Strengthen your city’s core.
Activate and stimulate your neighborhood.
Mark Deutschmann is fluent in the language of community.
An eye towards the future
Mark Deutschmann is an advocate for strong, connected, and sustainable local communities and is a key player in the revitalization of Nashville’s most in-demand urban neighborhoods. Mark is a visionary with an eye towards the future of urban living and aims to plan, build, and revive neighborhoods that are magnetic, providing aspects that residents look for in a healthy and environmentally conscious community.
Mark’s book, One-Mile Radius: Building Community From the Core, is a personal manifesto, relaying countless experiences throughout his life that led he and his team to transform Nashville’s urban landscape. Mark’s mission is to spread the word about how neighbors, leaders, and activists can collaborate to build continuously growing and thriving communities.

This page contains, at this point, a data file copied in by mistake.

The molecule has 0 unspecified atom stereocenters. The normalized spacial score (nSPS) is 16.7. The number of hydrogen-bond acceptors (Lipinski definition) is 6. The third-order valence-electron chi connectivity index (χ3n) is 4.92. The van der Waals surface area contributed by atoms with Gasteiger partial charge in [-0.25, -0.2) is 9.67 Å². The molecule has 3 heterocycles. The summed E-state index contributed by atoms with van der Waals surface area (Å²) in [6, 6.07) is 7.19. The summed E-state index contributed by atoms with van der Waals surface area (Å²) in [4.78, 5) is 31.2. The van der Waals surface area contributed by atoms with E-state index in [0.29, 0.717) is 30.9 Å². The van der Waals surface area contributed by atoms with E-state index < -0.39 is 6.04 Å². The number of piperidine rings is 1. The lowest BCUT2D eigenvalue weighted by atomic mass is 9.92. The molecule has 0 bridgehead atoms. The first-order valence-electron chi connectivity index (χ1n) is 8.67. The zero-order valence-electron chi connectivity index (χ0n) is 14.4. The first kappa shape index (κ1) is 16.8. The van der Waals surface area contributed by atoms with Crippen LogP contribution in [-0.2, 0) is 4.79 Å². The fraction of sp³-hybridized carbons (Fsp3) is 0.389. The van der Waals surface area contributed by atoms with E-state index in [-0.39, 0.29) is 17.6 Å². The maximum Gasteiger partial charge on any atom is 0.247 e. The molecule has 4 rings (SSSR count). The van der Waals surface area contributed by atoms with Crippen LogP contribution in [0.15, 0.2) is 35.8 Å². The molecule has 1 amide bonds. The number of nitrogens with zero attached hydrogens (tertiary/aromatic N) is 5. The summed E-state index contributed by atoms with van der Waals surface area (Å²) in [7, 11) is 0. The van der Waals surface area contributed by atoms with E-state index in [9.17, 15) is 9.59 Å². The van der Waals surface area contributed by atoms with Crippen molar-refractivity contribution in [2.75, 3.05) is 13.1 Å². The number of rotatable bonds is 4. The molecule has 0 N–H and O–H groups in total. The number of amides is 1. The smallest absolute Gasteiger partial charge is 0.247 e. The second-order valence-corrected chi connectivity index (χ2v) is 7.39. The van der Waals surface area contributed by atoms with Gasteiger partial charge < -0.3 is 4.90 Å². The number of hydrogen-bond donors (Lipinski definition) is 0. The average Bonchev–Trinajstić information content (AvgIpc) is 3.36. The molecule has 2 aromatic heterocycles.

Mark also spreads his message through a series of keynote presentations on a range of topics including activating and stimulating neighborhoods, creating urban magnets, trail-oriented development, community collaboration, sustainability, urban real estate sales strategies, and many others.Learn more about Mark as a presenter here
Are you positively impacting your community?
September 27, 2019
Nashville Ranked No. 3 for Real Estate Investment; Improving Housing, Transit Will Keep Us Thriving
Urban Land Institute and PwC released the much-anticipated Emerging Trends in Real Estate report. Nashville ranked No. 3 out of 80 U.S. cities for overall real estate prospects for 2020. This is the fifth consecutive year Nashville has made the Top 10 list. With our rapidly growing population and more than 30 tower cranes currently […]
August 21, 2019
Achieving Attainable Housing with Modular Construction
As more cities struggle with the shortage of affordable and attainable housing, modular construction just might help bridge the gap. Modular housing is not new. It dates back to the post-war boom in the United States and the United Kingdom when there was a need for quick reconstruction and social housing, but steel and labor […]